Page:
Mine too. I just came in here to gloat and feel smug as fuck about how this won't happen on my Maemo device, as pretty much all of my apps are open source, and I can see what's going on anyways with tools like ps, top, netstat and whatever else I can make run on my device. Because I have root access. That makes me the fucking boss.

Decision to choose Maemo over Android: 100% ~Vindicated~ B-)

Now excuse me while I put on my pimp suit and strut around to some 70s-tastic beats.

Error in the abstract? (0)

Anonymous Coward | more than 3 years ago | (#33766570)

They really should have done more proofreading
hint - it is NOT 13 years old

Well, probably NOT a problem (2, Interesting)

zentechno (800941) | more than 3 years ago | (#33766572)

As has been said, it identifies the phone, and not the user (though a majority of the time it'll be the phone's owner). Many apps use the UUID as a unique ID (ahem) to store state, e.g. viewed pages, favorites, etc. Yes, this is also done with a log in, or it could be done transparently via the UUID; not sure there's a best/worse here. I know -- it's the transparency that's the controversy, but I'm a bit pressed to think of anything that's revealed that couldn't also be revealed with (or without) "vendor collusion" (e.g. an App-to-UUID database to see which apps are on the same phone -- oh, wait, Apple knows that).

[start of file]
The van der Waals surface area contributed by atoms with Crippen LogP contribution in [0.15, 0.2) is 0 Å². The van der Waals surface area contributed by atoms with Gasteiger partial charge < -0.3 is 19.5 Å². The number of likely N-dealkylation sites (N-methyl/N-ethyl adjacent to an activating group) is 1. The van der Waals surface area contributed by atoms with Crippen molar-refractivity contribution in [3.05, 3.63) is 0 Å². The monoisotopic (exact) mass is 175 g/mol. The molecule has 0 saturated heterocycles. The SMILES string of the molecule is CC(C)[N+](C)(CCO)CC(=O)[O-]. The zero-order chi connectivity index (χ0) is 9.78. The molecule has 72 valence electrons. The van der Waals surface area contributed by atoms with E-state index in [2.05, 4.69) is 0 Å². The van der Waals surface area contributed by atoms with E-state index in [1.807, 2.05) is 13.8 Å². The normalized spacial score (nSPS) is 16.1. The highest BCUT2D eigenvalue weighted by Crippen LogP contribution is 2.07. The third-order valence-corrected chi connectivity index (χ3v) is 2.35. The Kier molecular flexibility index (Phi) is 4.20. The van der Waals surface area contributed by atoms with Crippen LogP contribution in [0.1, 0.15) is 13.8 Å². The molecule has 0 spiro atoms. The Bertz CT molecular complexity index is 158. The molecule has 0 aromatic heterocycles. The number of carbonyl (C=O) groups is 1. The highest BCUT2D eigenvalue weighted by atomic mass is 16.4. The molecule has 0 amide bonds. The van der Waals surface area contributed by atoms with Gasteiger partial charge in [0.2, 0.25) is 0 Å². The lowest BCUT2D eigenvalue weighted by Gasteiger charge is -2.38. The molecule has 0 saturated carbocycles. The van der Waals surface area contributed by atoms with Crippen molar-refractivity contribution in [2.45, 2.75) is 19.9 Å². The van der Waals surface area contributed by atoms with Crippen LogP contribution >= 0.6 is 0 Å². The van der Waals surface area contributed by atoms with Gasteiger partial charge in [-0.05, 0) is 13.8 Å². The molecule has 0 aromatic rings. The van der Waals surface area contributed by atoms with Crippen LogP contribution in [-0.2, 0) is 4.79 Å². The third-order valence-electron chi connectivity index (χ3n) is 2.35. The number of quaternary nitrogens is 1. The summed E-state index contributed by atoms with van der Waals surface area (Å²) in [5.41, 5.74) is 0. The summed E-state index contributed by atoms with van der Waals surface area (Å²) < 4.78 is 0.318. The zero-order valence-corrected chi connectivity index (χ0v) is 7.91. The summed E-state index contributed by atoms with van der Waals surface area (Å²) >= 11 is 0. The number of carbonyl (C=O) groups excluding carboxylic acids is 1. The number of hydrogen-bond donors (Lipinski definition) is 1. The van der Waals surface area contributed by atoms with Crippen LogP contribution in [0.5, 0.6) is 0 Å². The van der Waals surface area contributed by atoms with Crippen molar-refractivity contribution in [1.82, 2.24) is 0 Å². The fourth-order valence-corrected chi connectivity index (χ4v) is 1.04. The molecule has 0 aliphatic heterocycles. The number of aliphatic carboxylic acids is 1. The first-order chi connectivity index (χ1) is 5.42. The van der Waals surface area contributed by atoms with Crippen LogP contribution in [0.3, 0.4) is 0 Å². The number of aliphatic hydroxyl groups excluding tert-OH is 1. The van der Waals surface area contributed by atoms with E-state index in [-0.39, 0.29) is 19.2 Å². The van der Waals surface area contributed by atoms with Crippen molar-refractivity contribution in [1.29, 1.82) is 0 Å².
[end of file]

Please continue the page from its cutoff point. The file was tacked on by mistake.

mod 04 (-1, Offtopic)

Anonymous Coward | more than 3 years ago | (#33766596)

[tuxedo.org], series of explo3ing DYING. ALL MAJOR to say there have

1997? (0)

Anonymous Coward | more than 3 years ago | (#33766680)

The beginning of the abstract:

Every Apple iPhone shipped since its introduction in 1997
contains a unique, software-visible serial number

And people are complaining now? Pfft

Recommended alternatives? (5, Interesting)

swamp boy (151038) | more than 3 years ago | (#33766712)

This article is very timely for me. I'm an iPhone developer who's planning to add a server component for some of my iPhone apps. My initial thinking was to simply make use of the built-in UDID since it's there and doesn't require any effort on the part of the user. I did RTFA and I can see how the use of UDIDs could lead to unethical situations.